June 21, 2020

A quick Guide to Shared Memory Space

There are two improtant sub systems in the AM335X the ARM subsystem and the PRU sub system To get the best out of both the worlds one need to setup a communication mechanism between two. There are several memory options which can be used to establish this communication. Basically when establishing communication the ARM side will write to a memory location and then will raise inturrupt so that the PRU knows that its time to read the new data. Similarly when PRU writes something to the memory it tells t the ARM about new data. Apart from intrupts ring buffers can also be used. Now coming to the shared memory options. If you look at the image below there is a shared RAM area of 12KB. This area is accesable by both PRU0 as well as PRU1 as well as by the ARM subsystem. However access to this shared RAM will be faster for both the PRUs but will be slower from the ARM. Apart from this there is Instruction RAM and Data RAM for each PRU.

The access time of these memory locations is as below Memory Access Time Instruction RAM 1 cycle Data RAM 3 cycle Shared DataRam 3 cycle

Apart from this OCMC RAM can also be used for sharing the data. It is of 64KB which is much larger than the 12KB shared RAM inside PRUSS. The base address for this location is 40300000. However the first 8KB is used by Kernal. so effectively we have 56KB of memory that can be used to share data. This memory is much slower for the PRUs to read from but should be faster for the ARM to access. Further there is also a shared memory space below the L3 interconnect that can also be used to share data. to see the memory map one can do cat /proc/iomem There is another important aspect of memories in Linux and that is the fact that On Linux systems, every memory address is virtual. They do not point to any address in the RAM directly. Whenever you access a memory location, a translation mechanism is performed in order to match the corresponding physical memory. On Linux systems, each process owns a virtual address space. It is a kind of memory sandbox during the life of the process. That address space is 4 GB in size on 32-bit systems (even on a system with physical memory less than 4 GB). For each process, that 4 GB address space is split into two parts:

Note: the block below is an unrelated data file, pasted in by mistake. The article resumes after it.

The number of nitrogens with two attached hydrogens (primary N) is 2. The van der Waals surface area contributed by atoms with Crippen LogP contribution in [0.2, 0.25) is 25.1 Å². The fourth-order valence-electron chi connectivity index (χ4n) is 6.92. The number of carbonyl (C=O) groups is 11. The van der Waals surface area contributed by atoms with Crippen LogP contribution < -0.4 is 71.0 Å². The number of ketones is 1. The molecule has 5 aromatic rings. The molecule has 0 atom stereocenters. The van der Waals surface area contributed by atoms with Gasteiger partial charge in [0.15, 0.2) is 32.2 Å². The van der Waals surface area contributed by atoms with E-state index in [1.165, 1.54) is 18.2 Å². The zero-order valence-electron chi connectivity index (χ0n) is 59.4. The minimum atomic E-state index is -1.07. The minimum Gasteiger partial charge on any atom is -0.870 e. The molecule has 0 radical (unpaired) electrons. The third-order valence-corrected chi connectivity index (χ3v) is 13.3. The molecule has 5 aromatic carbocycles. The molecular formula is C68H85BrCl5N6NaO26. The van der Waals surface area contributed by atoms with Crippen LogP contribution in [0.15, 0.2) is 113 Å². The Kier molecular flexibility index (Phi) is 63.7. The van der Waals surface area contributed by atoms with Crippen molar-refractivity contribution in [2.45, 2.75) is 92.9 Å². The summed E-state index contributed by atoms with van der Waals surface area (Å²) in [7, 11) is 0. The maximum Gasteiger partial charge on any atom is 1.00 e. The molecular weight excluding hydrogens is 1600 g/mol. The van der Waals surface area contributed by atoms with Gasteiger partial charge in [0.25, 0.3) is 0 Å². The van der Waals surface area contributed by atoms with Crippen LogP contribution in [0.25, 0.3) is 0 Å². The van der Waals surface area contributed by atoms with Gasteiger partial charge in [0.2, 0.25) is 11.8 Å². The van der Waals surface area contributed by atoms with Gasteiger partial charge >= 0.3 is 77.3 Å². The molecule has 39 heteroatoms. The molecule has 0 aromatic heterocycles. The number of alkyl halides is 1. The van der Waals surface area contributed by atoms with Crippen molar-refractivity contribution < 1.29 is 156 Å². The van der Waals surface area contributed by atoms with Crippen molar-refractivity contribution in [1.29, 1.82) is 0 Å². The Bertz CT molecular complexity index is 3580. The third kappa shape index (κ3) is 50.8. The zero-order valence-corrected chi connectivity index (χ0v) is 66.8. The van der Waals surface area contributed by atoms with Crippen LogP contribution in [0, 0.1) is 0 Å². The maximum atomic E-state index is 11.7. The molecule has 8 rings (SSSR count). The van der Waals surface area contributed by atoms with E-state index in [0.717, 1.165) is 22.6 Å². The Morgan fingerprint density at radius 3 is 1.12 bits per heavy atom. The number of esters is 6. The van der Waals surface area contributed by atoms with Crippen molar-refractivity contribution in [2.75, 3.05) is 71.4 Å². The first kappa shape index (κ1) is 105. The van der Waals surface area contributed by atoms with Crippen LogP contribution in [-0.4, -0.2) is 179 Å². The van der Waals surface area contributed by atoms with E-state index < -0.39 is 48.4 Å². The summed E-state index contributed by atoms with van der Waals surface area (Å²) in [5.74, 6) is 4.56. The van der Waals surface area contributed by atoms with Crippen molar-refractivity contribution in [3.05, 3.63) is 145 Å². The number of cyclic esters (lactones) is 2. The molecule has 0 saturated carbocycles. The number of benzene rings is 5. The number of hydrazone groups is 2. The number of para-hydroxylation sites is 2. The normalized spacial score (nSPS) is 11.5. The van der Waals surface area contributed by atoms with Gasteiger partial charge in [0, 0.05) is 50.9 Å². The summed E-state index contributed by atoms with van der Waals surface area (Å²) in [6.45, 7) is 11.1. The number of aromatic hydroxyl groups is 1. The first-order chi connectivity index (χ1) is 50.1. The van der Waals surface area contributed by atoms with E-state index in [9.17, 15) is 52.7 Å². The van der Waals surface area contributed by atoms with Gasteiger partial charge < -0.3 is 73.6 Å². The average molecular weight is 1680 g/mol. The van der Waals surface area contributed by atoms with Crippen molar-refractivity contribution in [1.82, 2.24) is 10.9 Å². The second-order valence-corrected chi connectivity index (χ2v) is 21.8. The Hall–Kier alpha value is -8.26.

User space virtual addresses
Kernel space virtual addresses
This is called a 3G/1G split, where the user space is given the lower 3 GB of virtual address space, and the kernel uses the upper remaining 1 GB. A typical process's virtual address space layout looks like the following:

There are various functions that one can use while writing drivers that need to access memories like kmalloc, vmalloc and ioremap. Each having their pros and cons and usage senarious. I am also still a begin ner and trying to get my head around all this. However i have figured out some great resourses which should get you going with the detailed understanding and could save you time.

Important References to understand how to access Memory in kernal modules
  • chapter Name: Using I/O Memory: in book titled Linux Device Driver 3rd Edition , page no 249 Onwards
  • Chapter Name: Kernel Memory Managment: in book titled Linux Device Driver Development-John Madieu
  • A kernal Module written by me to read and write to OCMC on beaglebone https://github.com/deebot/Beaglebone-BidirectionBus/tree/master/MEMdriver